"As we look to rezoning and as we look to creating new opportunities for housing, we must always say, my opinion is 30% must be for affordable housing period, whatever you build you want a rezoning and you're a developer and you come to me as Borough President, I will say to you, I will not approve it unless you commit to 30% affordable housing period."
"I think the future of transportation for NYC is water ferries."
"The Gowanus should be torn down a tunnel should be built. Sunset Park should have a great open space."
4th Avenue Brooklyn
"Parts of 4th Avenue don't look exciting and distinct it looks ugly it's a highway almost. Our vision and Marty's vision and I've been able to create a this task force and share it with a whole bunch of community leaders is to transform it to make as you said Brooklyn Boulevard."
Thursday, January 12, 2012
Right, in a subtle but direct reference to Marco Rubio. Lord help us. The man can't even be honest about when and why his family arrived in the U.S., and let's not forget the Republican candidates' biggest mistake in refusing to debate on Univisión. I'd love to know Ulrich's opinion on that.
While their excuse was to defend the righteous attacks on Rubio's credibility, the truth is they avoid discussing their stance on the immigration issue at all costs because they're xenophobic bigots (save Gingrich on immigration and Huntsman in general). They know, as we all do, that Latino voters are not stupid. And you know what, it will cost them the election.
Furthermore, Ulrich has some nerve claiming that as Democrats all we profess is "welfare liberalism...when all they want is a paycheck." Where is he on the living wage bill? Where is he on the positions and legislation that will ensure that real New Yorkers can make an honest living and that small business owners can remain successful. Those won't ever happen without workers' right to collectively bargain and keeping out big corporations that drown out our mom and pop shops.
Roberto Perez | 2012-01-11 | El Diario NY
It is estimated that in the 2008 general election, Barack Obama received 91% of the Latino vote in the city, which clearly suggests that Hispanic New Yorkers tend to support Democrats.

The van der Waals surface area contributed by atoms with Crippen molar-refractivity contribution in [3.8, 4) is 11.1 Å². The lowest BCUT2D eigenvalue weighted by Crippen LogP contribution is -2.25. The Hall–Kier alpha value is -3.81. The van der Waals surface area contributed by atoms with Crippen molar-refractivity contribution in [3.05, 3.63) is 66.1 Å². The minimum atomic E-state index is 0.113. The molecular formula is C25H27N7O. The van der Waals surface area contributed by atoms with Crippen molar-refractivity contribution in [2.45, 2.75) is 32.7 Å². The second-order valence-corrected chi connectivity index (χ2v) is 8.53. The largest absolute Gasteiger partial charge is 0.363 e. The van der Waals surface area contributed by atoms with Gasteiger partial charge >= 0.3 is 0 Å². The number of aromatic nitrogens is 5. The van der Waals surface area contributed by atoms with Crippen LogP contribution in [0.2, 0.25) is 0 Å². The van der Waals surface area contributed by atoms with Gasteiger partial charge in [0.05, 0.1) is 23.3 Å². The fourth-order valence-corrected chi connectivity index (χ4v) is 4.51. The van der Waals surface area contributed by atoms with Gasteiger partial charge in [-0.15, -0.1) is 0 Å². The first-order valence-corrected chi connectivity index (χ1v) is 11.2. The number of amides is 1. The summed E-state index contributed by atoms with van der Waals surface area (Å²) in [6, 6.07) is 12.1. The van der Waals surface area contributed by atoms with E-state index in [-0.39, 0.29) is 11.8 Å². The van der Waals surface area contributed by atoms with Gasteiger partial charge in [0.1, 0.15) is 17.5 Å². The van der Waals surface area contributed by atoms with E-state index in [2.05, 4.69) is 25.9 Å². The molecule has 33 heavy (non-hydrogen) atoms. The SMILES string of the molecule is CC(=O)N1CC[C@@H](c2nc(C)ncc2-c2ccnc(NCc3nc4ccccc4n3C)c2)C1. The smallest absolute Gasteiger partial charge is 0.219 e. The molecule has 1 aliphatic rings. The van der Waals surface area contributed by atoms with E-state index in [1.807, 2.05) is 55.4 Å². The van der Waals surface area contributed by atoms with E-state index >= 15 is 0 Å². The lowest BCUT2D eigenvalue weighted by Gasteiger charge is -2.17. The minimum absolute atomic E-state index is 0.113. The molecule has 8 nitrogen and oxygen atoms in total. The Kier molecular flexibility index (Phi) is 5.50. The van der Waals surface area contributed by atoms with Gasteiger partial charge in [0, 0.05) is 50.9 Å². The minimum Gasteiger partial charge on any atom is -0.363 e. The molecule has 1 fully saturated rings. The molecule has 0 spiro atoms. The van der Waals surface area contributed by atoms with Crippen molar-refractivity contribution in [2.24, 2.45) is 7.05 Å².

But some believe that things have changed in the last four years. How much? That depends on whom you ask. Queens Republican Councilman Eric Ulrich, seems to think they have changed considerably and that there are good reasons for New Yorkers to support the Republican candidate this year Ulrich was selected to be the campaign chairman in the city for Mitt Romney, the favorite in the race for the Republican nomination for president.
Ulrich is seen as a moderate and the future of the Republican Party in the city. He is 26 years and was elected in a district where there are three times more Democrats than Republicans.
I interviewed Councilman Ulrich in July 2011 and I asked him about his party's relationship with the Latino community, and he said this: "We have not done enough to bring Hispanic voters into the fold, I’ve always been a strong proponent of comprehensive immigration reform. My district has one of the most diverse populations in the whole city. I have a lot of Hispanic immigrants from South America and Central America, they want to become Americans. They’re hard working, they’re honest, they’re GOD fearing people. I admire that and I want them to come to the Republican party, similar to how the Cubans in south Florida are staunch Republicans. I believe, that there is potential for Hispanic outreach in the Republican party. My wife is an immigrant born in the Dominican Republic. My wife and her family story, is the same story, that is being told across this city, people coming here for a better future for them and for their children. We are ceding ground to the Democrats and we’re allowing Hispanic voters in massive numbers to support democratic candidates, who really are only interested in giving them, more of the same welfare liberalism and most of the Hispanic people I talk to, don’t want a welfare check, they want a paycheck."
On Monday I called Ulrich to ask about the Romney campaign strategy to attract the Latino vote in the city, and he told me: I do not think we should rule out the possibility of a Hispanic running with Romney. "
Concejal de Queens busca apoyo latino para Romney
Roberto Perez | 2012-01-11 | El Diario NY
Se estima que en las elecciones generales de 2008, Barack Obama recibió 91% del voto latino en la ciudad, lo que claramente sugiere que los neoyorquinos hispanos tienden a apoyar a los demócratas.
Pero algunos creen que las cosas han cambiado en los últimos cuatro años. ¿Cuánto? Eso depende de a quién se le pregunte. El concejal republicano de Queens, Eric Ulrich, parece creer que han cambiado bastante y que hay suficientes razones para que los neoyorquinos apoyen al candidato republicano este año y fue seleccionado para ser el jefe de campana en la ciudad para el candidato Mitt Romney, el favorito en la contienda por la nominación republicana a la presidencia.
Ulrich es visto como un moderado y el futuro del Partido Republicano por estos lares. Tiene 26 años y fue electo en un distrito donde hay tres veces más demócratas que republicanos registrados para votar.